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Longer Fiction, Bush-boys: or the [ ...] Adventures of a Cape Farmer and his family in the wild Karoos of Southern Africa (London: D Bogue 1856), and Do. (London: Routledge & Sons 1884, 1892), viii. 471pp.; The Boy Tar; or, a Voyage in the Dark [...] (London: W. Kent & Co. [1859]), vii, 471pp. [12 ills.]; Boy Hunters; or, Adventures in Search of a White Buffalo (1853), ill. W. Harvey; Do. (London: Routledge in 1888; 1892, viii. 464pp.; [ ?Do., as] The Boy Hunters of the Mississippi (1912), ix, 250pp.; Lost Lenore (1864); Castaways (1870); Chasing the Leviathan ... Adventures on the Ocean (1884); Cliff-Climbers ... Himalayas (1864); Garibaldi Rebuked ... letter from Mayne Reid (1864); Giraffe-hunters (q.d.); Headless Horseman [set in Texas]; Jamaica; Siluria; Plant Hunters [Himalayas]; Scalp-hunters ... North Mexico, 3 vols. (1850; reps. to 1937); White Squaw (1871); Wild Huntress, 3 vols. (1861); Yellow Chief ... Rocky Mountains (1870); rep. as Pt. 2 of White Squaw; Young Yagers [S. Africa. Also numerous French trans. by Bellamare. Translations incl. F. N., trans., Aventuras de Carlos Linden en Asia (1868). Also, [Charles Beach] ed., Mayne Reid’s Magazine. Short fiction, The Pierced Heart and Other Stories (London: J. & R. Maxwell 1885; rep. London: Griffith, Farran 1893).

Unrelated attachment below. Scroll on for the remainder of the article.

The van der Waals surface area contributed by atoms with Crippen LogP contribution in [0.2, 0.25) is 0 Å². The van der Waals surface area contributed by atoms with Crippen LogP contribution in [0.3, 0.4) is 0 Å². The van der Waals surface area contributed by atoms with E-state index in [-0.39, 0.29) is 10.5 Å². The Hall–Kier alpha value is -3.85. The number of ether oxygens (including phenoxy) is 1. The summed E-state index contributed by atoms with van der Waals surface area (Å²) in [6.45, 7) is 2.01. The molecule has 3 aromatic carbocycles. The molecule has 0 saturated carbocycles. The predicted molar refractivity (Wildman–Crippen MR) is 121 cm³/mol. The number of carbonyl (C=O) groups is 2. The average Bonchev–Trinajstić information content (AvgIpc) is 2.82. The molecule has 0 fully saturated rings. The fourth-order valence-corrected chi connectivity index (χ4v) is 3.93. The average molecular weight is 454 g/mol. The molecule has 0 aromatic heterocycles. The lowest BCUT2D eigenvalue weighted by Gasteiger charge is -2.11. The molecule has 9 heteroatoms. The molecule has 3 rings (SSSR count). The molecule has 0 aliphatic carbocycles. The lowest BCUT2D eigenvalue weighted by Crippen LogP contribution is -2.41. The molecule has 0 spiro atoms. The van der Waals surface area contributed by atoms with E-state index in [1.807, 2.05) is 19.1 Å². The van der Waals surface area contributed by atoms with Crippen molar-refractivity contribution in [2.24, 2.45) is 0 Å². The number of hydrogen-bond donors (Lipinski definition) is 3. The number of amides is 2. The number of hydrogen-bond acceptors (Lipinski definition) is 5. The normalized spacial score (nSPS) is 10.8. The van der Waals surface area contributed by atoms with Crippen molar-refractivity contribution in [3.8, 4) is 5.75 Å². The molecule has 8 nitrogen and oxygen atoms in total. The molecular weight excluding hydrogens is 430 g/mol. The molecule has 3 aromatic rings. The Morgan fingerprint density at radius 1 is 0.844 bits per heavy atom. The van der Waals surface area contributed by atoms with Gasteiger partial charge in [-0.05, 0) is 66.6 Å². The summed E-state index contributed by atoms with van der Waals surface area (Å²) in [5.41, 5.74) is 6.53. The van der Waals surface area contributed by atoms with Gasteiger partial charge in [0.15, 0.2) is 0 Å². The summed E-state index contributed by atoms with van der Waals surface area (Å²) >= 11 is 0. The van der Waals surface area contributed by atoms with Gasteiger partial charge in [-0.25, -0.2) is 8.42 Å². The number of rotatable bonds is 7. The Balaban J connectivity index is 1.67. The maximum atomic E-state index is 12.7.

Drama, Love’s martyr: A Tragedy in Five Acts (Perth: S. Cowan & Co. [1884?]) [1], 48pp. Microfilm, The Writings of Thomas Mayne Reid (1818-1883), Pt. 1: c.12 reels of 35mm. silver-halide pos. microfilm (850) [Adam Matthew Publ., Oxford St., Marlborough, Wiltshire, England, SN8 1AP.]

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Elizabeth Mayne [with C. H. Coe], Life of Captain Mayne (1900); Boy Hunters (1853; Irish trans. 1934); David Officer, ‘Ripping Yarns’ [essay on Captain Mayne Reid], Causeway (Autumn 1996), pp.44-49, ills.

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Elizabeth Reid [his widow], Mayne Reid, A Memoir of his Life (London: Ward & Downey 1890), 277pp., includes chapter titles with prominent references to Edgar Allen Poe, Kossuth, and The Times; b. April. 1818; eldest son of Thomas Mayne, Presbyterian minister, and the dg. of Rev. Samuel Rutherford, descended from a man noticed by Charles II; Mayne said, ‘I have all the talents of the Maynes and all the devilry of the Rutherfords’ (p.2).

[q.a.], Irish Book Lover Vol. 1, No XI (June 1910), p.155, request for information, letters, etc., for Mrs H. C. Mollan, pseud. ‘Helen Cromie’, Anderstown, Co. Antrim, new life in progress; earlier Life [1900] by widow, 2 eds.; Irish Book Lover, IV, 3 (1912), p.47, autograph letter for sale by Maggs, Strand, Lon.; Thomas Mayne expressing heated liberal views, intention to write a book ‘to assail Toryism today [1878] ... the scurvy rabble of so-called cavaliers’.